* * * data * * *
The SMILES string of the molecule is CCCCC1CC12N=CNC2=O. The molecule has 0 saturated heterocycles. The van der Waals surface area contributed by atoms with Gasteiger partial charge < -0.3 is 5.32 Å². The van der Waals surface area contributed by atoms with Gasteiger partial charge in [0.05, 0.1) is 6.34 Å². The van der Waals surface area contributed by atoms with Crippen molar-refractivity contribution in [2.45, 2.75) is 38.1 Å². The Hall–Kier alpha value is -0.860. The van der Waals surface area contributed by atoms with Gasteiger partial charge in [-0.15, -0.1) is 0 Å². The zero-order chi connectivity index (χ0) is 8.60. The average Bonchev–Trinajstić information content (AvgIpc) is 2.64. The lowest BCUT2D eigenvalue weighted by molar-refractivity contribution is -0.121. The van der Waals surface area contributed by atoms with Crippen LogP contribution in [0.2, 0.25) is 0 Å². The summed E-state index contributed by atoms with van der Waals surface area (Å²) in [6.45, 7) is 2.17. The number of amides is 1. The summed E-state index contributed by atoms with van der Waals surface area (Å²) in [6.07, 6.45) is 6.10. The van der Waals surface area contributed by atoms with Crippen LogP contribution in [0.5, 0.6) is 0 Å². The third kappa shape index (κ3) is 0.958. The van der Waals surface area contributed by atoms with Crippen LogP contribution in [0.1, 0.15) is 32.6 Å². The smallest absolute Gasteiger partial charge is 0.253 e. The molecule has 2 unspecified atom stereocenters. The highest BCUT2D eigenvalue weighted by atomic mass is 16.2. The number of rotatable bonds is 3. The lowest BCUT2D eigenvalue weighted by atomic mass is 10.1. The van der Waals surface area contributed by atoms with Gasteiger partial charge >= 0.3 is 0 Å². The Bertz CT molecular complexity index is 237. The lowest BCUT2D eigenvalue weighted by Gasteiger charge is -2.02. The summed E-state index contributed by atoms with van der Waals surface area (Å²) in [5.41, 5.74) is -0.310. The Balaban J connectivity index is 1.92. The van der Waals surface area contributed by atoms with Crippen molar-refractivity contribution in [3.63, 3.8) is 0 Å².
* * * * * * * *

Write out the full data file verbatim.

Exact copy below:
The SMILES string of the molecule is CCCCC1CC12N=CNC2=O. The molecule has 0 saturated heterocycles. The van der Waals surface area contributed by atoms with Gasteiger partial charge < -0.3 is 5.32 Å². The van der Waals surface area contributed by atoms with Gasteiger partial charge in [0.05, 0.1) is 6.34 Å². The van der Waals surface area contributed by atoms with Crippen molar-refractivity contribution in [2.45, 2.75) is 38.1 Å². The Hall–Kier alpha value is -0.860. The van der Waals surface area contributed by atoms with Gasteiger partial charge in [-0.15, -0.1) is 0 Å². The zero-order chi connectivity index (χ0) is 8.60. The average Bonchev–Trinajstić information content (AvgIpc) is 2.64. The lowest BCUT2D eigenvalue weighted by molar-refractivity contribution is -0.121. The van der Waals surface area contributed by atoms with Crippen LogP contribution in [0.2, 0.25) is 0 Å². The summed E-state index contributed by atoms with van der Waals surface area (Å²) in [6.45, 7) is 2.17. The number of amides is 1. The summed E-state index contributed by atoms with van der Waals surface area (Å²) in [6.07, 6.45) is 6.10. The van der Waals surface area contributed by atoms with Crippen LogP contribution in [0.5, 0.6) is 0 Å². The third kappa shape index (κ3) is 0.958. The van der Waals surface area contributed by atoms with Crippen LogP contribution in [0.1, 0.15) is 32.6 Å². The smallest absolute Gasteiger partial charge is 0.253 e. The molecule has 2 unspecified atom stereocenters. The highest BCUT2D eigenvalue weighted by atomic mass is 16.2. The number of rotatable bonds is 3. The lowest BCUT2D eigenvalue weighted by atomic mass is 10.1. The van der Waals surface area contributed by atoms with Gasteiger partial charge >= 0.3 is 0 Å². The Bertz CT molecular complexity index is 237. The lowest BCUT2D eigenvalue weighted by Gasteiger charge is -2.02. The summed E-state index contributed by atoms with van der Waals surface area (Å²) in [5.41, 5.74) is -0.310. The Balaban J connectivity index is 1.92. The van der Waals surface area contributed by atoms with Crippen molar-refractivity contribution in [3.63, 3.8) is 0 Å².